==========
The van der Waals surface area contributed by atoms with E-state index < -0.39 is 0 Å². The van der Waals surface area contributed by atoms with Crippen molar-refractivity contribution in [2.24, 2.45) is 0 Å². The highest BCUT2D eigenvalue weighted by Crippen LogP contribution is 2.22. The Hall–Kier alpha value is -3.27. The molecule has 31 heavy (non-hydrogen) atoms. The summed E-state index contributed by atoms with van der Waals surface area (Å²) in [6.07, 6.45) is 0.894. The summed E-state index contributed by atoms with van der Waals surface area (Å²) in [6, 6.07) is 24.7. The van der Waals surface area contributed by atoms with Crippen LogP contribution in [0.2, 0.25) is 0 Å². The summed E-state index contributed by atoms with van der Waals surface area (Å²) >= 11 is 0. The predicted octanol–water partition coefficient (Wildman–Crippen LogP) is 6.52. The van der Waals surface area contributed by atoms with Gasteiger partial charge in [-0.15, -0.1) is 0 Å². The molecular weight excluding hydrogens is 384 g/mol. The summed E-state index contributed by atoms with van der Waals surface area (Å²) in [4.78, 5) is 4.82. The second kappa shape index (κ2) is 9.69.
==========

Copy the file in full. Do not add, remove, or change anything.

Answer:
The van der Waals surface area contributed by atoms with E-state index < -0.39 is 0 Å². The van der Waals surface area contributed by atoms with Crippen molar-refractivity contribution in [2.24, 2.45) is 0 Å². The highest BCUT2D eigenvalue weighted by Crippen LogP contribution is 2.22. The Hall–Kier alpha value is -3.27. The molecule has 31 heavy (non-hydrogen) atoms. The summed E-state index contributed by atoms with van der Waals surface area (Å²) in [6.07, 6.45) is 0.894. The summed E-state index contributed by atoms with van der Waals surface area (Å²) in [6, 6.07) is 24.7. The van der Waals surface area contributed by atoms with Crippen LogP contribution in [0.2, 0.25) is 0 Å². The summed E-state index contributed by atoms with van der Waals surface area (Å²) >= 11 is 0. The predicted octanol–water partition coefficient (Wildman–Crippen LogP) is 6.52. The van der Waals surface area contributed by atoms with Gasteiger partial charge in [-0.15, -0.1) is 0 Å². The molecular weight excluding hydrogens is 384 g/mol. The summed E-state index contributed by atoms with van der Waals surface area (Å²) in [4.78, 5) is 4.82. The second kappa shape index (κ2) is 9.69.